I was just thinking about 2009. It wasn’t that long ago. And while the hit movie "Avatar" would not be released until the end of that year, I am pretty confident that, if I were to receive an Na'vi doppelgänger, I could've still gotten away with a likeness that featured more pepper than salt in its hair.
One thing that's still the same is that I spend a lot of time thinking about my hometown of Milwaukee. And when I think about everything that has happened during these past 10 years, I am amazed.
A lot of people around the country took note of Milwaukee being awarded next year’s Democratic National Convention. It really doesn’t matter what your political affiliation is; it's an event that, without question, will have the eyes of the world watching. And what all those eyes will see in this well-kept secret of a city is that it's nothing like it was a decade ago.
In 2009, the Milwaukee Brewers were playing at beautiful Miller Park, but they were enduring a losing season. The Milwaukee Bucks were winning but were at the Bradley Center. The sparkling new Fiserv Forum is state-of-the-art, as well as a magnet for new retail and residential development. Both of those spectacular facilities are as good as it gets.
But what gets me truly excited is just how many things now exist that didn’t back in 2009.
You had to bring your own bike in 2009 – and if you wanted to hop on a streetcar, you were out of luck. Both are available to share now. In fact, the streetcar is free.
There has been over $3 billion in public and private development in the past 10 years. Over $775 million of that total has gone into spectacular housing options. The Moderne and The North End weren’t there in '09 – and obviously the restaurants in them weren’t either.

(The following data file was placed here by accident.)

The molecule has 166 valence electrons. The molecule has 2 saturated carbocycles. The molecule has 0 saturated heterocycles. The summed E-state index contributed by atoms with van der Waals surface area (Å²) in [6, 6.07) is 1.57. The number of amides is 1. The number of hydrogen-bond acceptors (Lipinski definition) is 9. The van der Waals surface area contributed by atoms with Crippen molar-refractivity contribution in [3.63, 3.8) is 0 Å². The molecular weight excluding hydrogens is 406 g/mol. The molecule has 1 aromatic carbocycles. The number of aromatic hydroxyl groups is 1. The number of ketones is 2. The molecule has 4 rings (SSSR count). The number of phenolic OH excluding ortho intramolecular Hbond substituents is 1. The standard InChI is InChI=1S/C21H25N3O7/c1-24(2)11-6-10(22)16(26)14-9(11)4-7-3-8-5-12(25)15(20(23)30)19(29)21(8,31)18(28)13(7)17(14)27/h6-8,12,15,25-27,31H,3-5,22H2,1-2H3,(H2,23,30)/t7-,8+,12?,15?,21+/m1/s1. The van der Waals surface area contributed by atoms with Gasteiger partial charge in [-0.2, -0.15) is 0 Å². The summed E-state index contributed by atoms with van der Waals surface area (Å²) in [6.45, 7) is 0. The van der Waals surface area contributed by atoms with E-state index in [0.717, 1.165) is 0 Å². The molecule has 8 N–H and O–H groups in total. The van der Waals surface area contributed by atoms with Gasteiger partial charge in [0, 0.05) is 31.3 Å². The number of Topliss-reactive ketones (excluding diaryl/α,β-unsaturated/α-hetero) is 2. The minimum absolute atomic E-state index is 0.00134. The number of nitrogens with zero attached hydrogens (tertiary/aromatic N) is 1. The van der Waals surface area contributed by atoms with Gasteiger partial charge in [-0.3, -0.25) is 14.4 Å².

Speaking of which, you’d marvel at the explosion of dining options in Walker's Point or the Third Ward or Bay View or Wauwatosa. And whether you take your recommendations from the Food Network or James Beard nominees, they are abundant and spectacular in Milwaukee.
Meanwhile, we have moved light-years beyond beer and cheese. Rest assured you can find them at their finest here, and there were a few brew pubs in existence 10 years ago. But now taprooms are everywhere you turn.
Brewery tours are undisputed fun as is the Harley Museum and the flapping wings of the Art Museum. Be careful though if you walk around the Lakefront like it’s 2009. You’ll physically bump into the Discovery World addition, volleyball on the beach and the totally reworked Lakefront Gateway that allows easy public access to Lake Michigan.
Summerfest goes beyond 11 days as the world’s largest music festival with ethnic events almost every weekend and unrecognizable improvements, many still to come. And speaking of entertainment, concerts play literally every night at numerous facilities while the symphony and ballet have new homes.
Did I mention work? Spectacular office buildings have opened their doors since 2009 including 833 East Michigan, Hammes HQ, Foxconn’s Downtown building and the sparkling BMO Tower under construction.